Freshman Chris Blewitt kicked the winning field goal with 1:17 left, his classmates James Conner and Tyler Boyd set Pitt bowl game records, and redshirt freshman quarterback Chad Voytik stepped in for the second half to lead Pitt to the win.
"What can you say?" Voytik said. "I'm excited. You can't ask for much more. Young talent and years to play with them. We can only get better."
Conner, the game's MVP, rushed for 229 yards, breaking Tony Dorsett's school bowl record of 202 yards set in the 1977 Sugar Bowl against Georgia. The freshman also chipped in by playing a handful of snaps at defensive end and caused a key holding penalty by Bowling Green late in the game that pushed the Falcons back.
"[Coach Paul Chryst] said he wanted to unleash me on both sides, so he asked me to play some defense, and I was all for it," Conner said.
As a team, the Panthers ran for 255 yards against a defense that was the best in the Mid-American Conference this season.
"He's unbelievable," Voytik said of Conner. "It makes playing the quarterback position easy when you've got a running back running like that."
Boyd had 173 receiving yards, another Pitt bowl record, which he set on a 62-yard pass from Voytik in the fourth quarter on a drive that ultimately led to a touchdown that put the Panthers ahead, 27-20.
Voytik found out at halftime he would be replacing quarterback Tom Savage, who injured his ribs on the final play of the first half. To raise the stakes a little, Bowling Green's BooBoo Gates returned the opening kickoff of the second half 94 yards for a touchdown to tie the score, 17-17.
"I was nervous when I first found out, but, once I got on the field, there was just a calm that came over me," Voytik said. "It was just football."
On Voytik's second drive, he came out with the ball on the Pitt 2. After a 20-yard pass to Manasseh Garner converted a third-and-5, Voytik reached back and found Boyd for the 62-yard completion.
"I thought it slipped," Voytik said. "I thought I underthrew him by 10 yards. I guess if I had gotten all of it with my nerves, it would've gone 10 yards over his head, so I'm glad it slipped a little bit."
Two plays later, Voytik ran it in from 5 yards out to give the Panthers a 27-20 lead.
The Falcons tied the score on their next drive, but Voytik and Conner answered right back. The duo combined for 51 yards, all on the ground, to set up Blewitt's winning field goal.
"I thought Chad did a nice job and was poised," Chryst said. "Certainly, I think it helped when we were running the ball the way we did."
Pitt needed the back-and-forth second half after giving away a 17-3 first-half lead.
After a Bowling Green field goal gave the Falcons a 3-0 lead early in the first quarter, Pitt responded with 17 unanswered points.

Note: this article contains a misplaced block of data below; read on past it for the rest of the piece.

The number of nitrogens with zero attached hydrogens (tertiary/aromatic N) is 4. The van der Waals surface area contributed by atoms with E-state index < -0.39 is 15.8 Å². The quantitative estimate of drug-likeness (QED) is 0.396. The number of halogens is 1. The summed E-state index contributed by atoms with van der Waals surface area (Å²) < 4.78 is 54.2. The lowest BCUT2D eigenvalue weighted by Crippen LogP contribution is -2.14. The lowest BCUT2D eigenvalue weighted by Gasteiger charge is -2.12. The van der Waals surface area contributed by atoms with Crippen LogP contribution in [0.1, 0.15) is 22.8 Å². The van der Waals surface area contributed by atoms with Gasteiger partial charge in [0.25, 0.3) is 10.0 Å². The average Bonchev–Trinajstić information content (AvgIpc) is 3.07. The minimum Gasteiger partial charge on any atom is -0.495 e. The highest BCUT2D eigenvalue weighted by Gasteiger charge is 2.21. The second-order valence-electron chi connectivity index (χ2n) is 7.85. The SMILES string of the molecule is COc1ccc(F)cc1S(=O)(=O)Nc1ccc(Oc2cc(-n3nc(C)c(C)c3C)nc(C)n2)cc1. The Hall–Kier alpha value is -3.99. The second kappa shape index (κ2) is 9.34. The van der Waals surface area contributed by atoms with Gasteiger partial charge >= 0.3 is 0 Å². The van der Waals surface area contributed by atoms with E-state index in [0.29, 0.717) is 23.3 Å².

On the drive after the Bowling Green field goal, Pitt put together a 50-yard touchdown march. The final 37 came on the ground from Conner, who gave the Panthers a 7-3 lead with a 15-yard touchdown run with 58 seconds left in the first quarter.
The next drive kicked off with a 46-yard pass from Savage to Boyd that sparked yet another scoring march. Boyd almost came down with a spectacular one-handed touchdown catch to finish off the drive, but he was ruled out of bounds and Pitt had to settle for a field goal.
After the Panthers forced another punt, Boyd put a cap on the scoring spree with a 54-yard punt return for a touchdown. He made the two Falcon gunners miss and tip-toed down the sidelines the rest of the way to put Pitt in front, 17-3.
Even though it required some dramatics in the second half, Pitt finally put the game away on with sacks by Aaron Donald and Tyrone Ezell, two seniors who will leave Pitt saying they won their last game as Panthers.
"It's a great feeling to leave a winner," Donald said, who was chosen the lineman of the game. "For the young guys, it's something to build off. It's a great feeling just to know that the program is going back on top with coach Chryst. That's a guarantee."

Wednesday, December 25, 2013

Oregon State: 2013 Hawai'i Bowl Champions

HONOLULU — It had been so long since Rashaad Reynolds had seen the end zone, you almost can’t blame him for what happened.
Seventy yards is a long way for anyone to run, so forgive the senior cornerback if he came up a little gimpy after his sprint to score. It’s been awhile since he’s done that.
The best football of your life in your last year is Mike Riley’s goal for all his players, and Tuesday afternoon in Aloha Stadium against Boise State, Reynolds took that message and ran with it. Literally.